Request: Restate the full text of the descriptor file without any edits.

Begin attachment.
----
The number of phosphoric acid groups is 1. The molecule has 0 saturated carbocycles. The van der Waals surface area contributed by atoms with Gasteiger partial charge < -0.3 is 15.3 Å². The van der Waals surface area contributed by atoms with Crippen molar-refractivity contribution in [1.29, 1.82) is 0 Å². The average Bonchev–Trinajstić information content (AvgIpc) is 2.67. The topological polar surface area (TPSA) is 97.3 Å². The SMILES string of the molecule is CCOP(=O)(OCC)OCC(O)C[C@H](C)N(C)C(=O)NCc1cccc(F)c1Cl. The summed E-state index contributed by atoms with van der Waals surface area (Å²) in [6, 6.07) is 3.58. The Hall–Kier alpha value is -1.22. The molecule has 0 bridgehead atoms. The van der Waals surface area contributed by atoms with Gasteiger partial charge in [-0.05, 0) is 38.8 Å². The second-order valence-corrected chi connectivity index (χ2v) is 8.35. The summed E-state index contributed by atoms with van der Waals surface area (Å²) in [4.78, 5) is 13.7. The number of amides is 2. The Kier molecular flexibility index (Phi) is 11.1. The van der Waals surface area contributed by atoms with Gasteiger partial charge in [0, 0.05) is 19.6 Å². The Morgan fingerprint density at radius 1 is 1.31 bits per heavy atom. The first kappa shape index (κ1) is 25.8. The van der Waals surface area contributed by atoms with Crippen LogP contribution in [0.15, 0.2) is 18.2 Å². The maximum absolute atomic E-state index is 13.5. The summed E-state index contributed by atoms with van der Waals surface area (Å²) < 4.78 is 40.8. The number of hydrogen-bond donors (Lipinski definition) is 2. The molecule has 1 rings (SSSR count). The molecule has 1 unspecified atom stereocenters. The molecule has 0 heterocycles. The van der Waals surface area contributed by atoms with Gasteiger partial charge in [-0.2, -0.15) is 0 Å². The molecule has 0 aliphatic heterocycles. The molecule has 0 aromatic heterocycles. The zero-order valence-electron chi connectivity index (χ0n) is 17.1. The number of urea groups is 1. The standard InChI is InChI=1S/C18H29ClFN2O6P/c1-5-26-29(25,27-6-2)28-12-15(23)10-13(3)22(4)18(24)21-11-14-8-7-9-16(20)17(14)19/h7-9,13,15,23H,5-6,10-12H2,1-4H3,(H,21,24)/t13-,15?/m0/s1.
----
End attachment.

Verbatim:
The number of phosphoric acid groups is 1. The molecule has 0 saturated carbocycles. The van der Waals surface area contributed by atoms with Gasteiger partial charge < -0.3 is 15.3 Å². The van der Waals surface area contributed by atoms with Crippen molar-refractivity contribution in [1.29, 1.82) is 0 Å². The average Bonchev–Trinajstić information content (AvgIpc) is 2.67. The topological polar surface area (TPSA) is 97.3 Å². The SMILES string of the molecule is CCOP(=O)(OCC)OCC(O)C[C@H](C)N(C)C(=O)NCc1cccc(F)c1Cl. The summed E-state index contributed by atoms with van der Waals surface area (Å²) in [6, 6.07) is 3.58. The Hall–Kier alpha value is -1.22. The molecule has 0 bridgehead atoms. The van der Waals surface area contributed by atoms with Gasteiger partial charge in [-0.05, 0) is 38.8 Å². The second-order valence-corrected chi connectivity index (χ2v) is 8.35. The summed E-state index contributed by atoms with van der Waals surface area (Å²) in [4.78, 5) is 13.7. The number of amides is 2. The Kier molecular flexibility index (Phi) is 11.1. The van der Waals surface area contributed by atoms with Gasteiger partial charge in [0, 0.05) is 19.6 Å². The Morgan fingerprint density at radius 1 is 1.31 bits per heavy atom. The first kappa shape index (κ1) is 25.8. The van der Waals surface area contributed by atoms with Crippen LogP contribution in [0.15, 0.2) is 18.2 Å². The maximum absolute atomic E-state index is 13.5. The summed E-state index contributed by atoms with van der Waals surface area (Å²) < 4.78 is 40.8. The number of hydrogen-bond donors (Lipinski definition) is 2. The molecule has 1 rings (SSSR count). The molecule has 1 unspecified atom stereocenters. The molecule has 0 heterocycles. The van der Waals surface area contributed by atoms with Gasteiger partial charge in [-0.2, -0.15) is 0 Å². The molecule has 0 aliphatic heterocycles. The molecule has 0 aromatic heterocycles. The zero-order valence-electron chi connectivity index (χ0n) is 17.1. The number of urea groups is 1. The standard InChI is InChI=1S/C18H29ClFN2O6P/c1-5-26-29(25,27-6-2)28-12-15(23)10-13(3)22(4)18(24)21-11-14-8-7-9-16(20)17(14)19/h7-9,13,15,23H,5-6,10-12H2,1-4H3,(H,21,24)/t13-,15?/m0/s1.